No word on farm aid until after harvest

Livestock producers have a tax deferral option, but government waiting to see if crop insurance is adequate

Crop producers will have to wait until after harvest to find out if there is any government drought assistance, says the president of the Grain Growers of Canada.

The question of additional farm aid was put to Oneil Carlier, the new NDP agriculture minister, when he attended an Alberta Wheat Commission directors’ meeting in Red Deer on July 21, said Gary Stanford, who is also a director with that organization.

Gary Stanford

Gary Stanford
photo: Supplied

“I asked him if there will be any form of funding for cattle and hay, and also for some areas that are so dry that crop insurance for grain farmers won’t really cover everything,” said the Magrath-area producer.

“He said that he will probably wait until after harvest is over and he gets the crop insurance information back from the Agricultural Financial Services Corporation to see what the facts are. He’ll then find out which counties are in the worst shape.”

That same stance was taken by Federal Agriculture Minister Gerry Ritz at a national meeting of agriculture ministers held in mid-July. Ritz said he wants to see crop insurance reports before deciding if federal aid is required. However, he has authorized tax deferrals for some regions in Alberta, Saskatchewan, and B.C. (see ‘Tax relief‘ below).

Since AgriStability, one of the federal government’s safety programs to help with income losses, has changed in the past few years, it’s not known if coverage will be adequate. The premiums have stayed the same, but coverage is much lower.

“For AgriStability, it’s almost like you have to have low grain prices and lower-yielding crops to get it to trigger,” said Stanford.

When grain prices were high, many producers opted out of AgriStability.

“Grain prices are going up a little bit because of the drought, so right now, we’re just going to wait and see how bad it will be in a few counties,” he said.

However, while a high percentage of producers take crop insurance, only about 30 to 40 per cent of producers take pasture insurance, said Stanford.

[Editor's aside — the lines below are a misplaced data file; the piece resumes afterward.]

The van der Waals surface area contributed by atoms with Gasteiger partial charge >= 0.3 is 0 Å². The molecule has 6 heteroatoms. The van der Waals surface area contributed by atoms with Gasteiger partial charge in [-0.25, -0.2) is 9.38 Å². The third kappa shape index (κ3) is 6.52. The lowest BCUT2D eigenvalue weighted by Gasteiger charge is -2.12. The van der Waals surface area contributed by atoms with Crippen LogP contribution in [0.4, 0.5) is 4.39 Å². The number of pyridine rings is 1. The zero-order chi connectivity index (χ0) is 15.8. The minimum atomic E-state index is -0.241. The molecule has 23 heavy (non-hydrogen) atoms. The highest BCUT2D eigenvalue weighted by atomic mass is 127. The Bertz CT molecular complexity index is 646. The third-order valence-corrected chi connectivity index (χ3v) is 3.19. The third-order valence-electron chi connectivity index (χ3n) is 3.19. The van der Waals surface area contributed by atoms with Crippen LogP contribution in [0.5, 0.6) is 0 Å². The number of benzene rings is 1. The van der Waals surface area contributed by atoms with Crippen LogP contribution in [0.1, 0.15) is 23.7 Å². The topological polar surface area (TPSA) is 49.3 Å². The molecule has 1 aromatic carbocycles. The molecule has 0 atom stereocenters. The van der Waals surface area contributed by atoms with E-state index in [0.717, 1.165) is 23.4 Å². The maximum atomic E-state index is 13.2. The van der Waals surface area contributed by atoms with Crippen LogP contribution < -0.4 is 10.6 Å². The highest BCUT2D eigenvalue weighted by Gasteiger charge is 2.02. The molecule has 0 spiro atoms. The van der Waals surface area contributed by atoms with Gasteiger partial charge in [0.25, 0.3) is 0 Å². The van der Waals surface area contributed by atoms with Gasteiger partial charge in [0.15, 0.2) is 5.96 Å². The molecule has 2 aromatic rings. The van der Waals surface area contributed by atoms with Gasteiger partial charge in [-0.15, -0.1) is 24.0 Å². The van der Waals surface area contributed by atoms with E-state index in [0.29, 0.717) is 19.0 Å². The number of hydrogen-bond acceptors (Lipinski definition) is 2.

Recent rains have helped in some areas but for many, they’ve arrived too late.

“There will still be a lot of very bad crops in Alberta because there was no rain in May or June,” said Stanford.

Tax relief

In regions where tax deferrals for 2015 have been authorized, producers will be able to defer a portion of the proceeds from the 2015 sale of breeding livestock to help them replenish their stock in 2016.

Proceeds from these deferred sales will then be included as part of the producer’s income for the 2016 tax year, when the income can be partially offset by the cost of replacing breeding stock.

In order to be eligible to defer income, a breeding herd must have been reduced by 15 per cent, to allow for a 30 per cent deferral of income from net sales. If a herd declines by 30 per cent or more, 90 per cent of income from net sales can be deferred.

Eligible producers can request the deferral on their 2015 income tax returns. Producers facing cash flow challenge, especially if they need funds to purchase feed, can apply to the federal government’s Advance Payments Program to access low-interest loans.

Click here to visit the Agriculture and Agri-Food Canada website and a list of counties eligible for tax deferral. The list currently covers dozens of counties and municipal districts and could be expanded after consultation with the province.

About the author


Alexis Kienlen

Alexis Kienlen lives in Edmonton and has been writing for Alberta Farmer since 2008. Originally from Saskatoon, Alexis is also the author of two collections of poetry, a biography, and a novel called "Mad Cow."



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